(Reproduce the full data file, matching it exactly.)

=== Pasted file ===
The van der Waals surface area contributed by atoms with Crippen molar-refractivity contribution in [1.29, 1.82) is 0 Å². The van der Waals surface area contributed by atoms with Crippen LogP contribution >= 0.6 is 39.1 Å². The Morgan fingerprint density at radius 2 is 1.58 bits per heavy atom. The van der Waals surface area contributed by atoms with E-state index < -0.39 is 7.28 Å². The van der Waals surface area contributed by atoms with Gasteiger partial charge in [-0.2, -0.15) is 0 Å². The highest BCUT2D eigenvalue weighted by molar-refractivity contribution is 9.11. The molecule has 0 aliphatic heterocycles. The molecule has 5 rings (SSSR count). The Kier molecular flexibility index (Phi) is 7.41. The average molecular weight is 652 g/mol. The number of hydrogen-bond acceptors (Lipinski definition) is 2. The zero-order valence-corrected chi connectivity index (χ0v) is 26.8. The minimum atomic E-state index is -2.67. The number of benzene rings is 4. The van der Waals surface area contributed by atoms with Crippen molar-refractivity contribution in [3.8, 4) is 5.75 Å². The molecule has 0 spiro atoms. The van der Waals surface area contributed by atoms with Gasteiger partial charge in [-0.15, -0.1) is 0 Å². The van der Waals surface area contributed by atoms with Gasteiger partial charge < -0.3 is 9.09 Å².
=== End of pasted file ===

The van der Waals surface area contributed by atoms with Crippen molar-refractivity contribution in [1.29, 1.82) is 0 Å². The van der Waals surface area contributed by atoms with Crippen LogP contribution >= 0.6 is 39.1 Å². The Morgan fingerprint density at radius 2 is 1.58 bits per heavy atom. The van der Waals surface area contributed by atoms with E-state index < -0.39 is 7.28 Å². The van der Waals surface area contributed by atoms with Gasteiger partial charge in [-0.2, -0.15) is 0 Å². The highest BCUT2D eigenvalue weighted by molar-refractivity contribution is 9.11. The molecule has 0 aliphatic heterocycles. The molecule has 5 rings (SSSR count). The Kier molecular flexibility index (Phi) is 7.41. The average molecular weight is 652 g/mol. The number of hydrogen-bond acceptors (Lipinski definition) is 2. The zero-order valence-corrected chi connectivity index (χ0v) is 26.8. The minimum atomic E-state index is -2.67. The number of benzene rings is 4. The van der Waals surface area contributed by atoms with Crippen molar-refractivity contribution in [3.8, 4) is 5.75 Å². The molecule has 0 spiro atoms. The van der Waals surface area contributed by atoms with Gasteiger partial charge in [-0.15, -0.1) is 0 Å². The van der Waals surface area contributed by atoms with Gasteiger partial charge < -0.3 is 9.09 Å².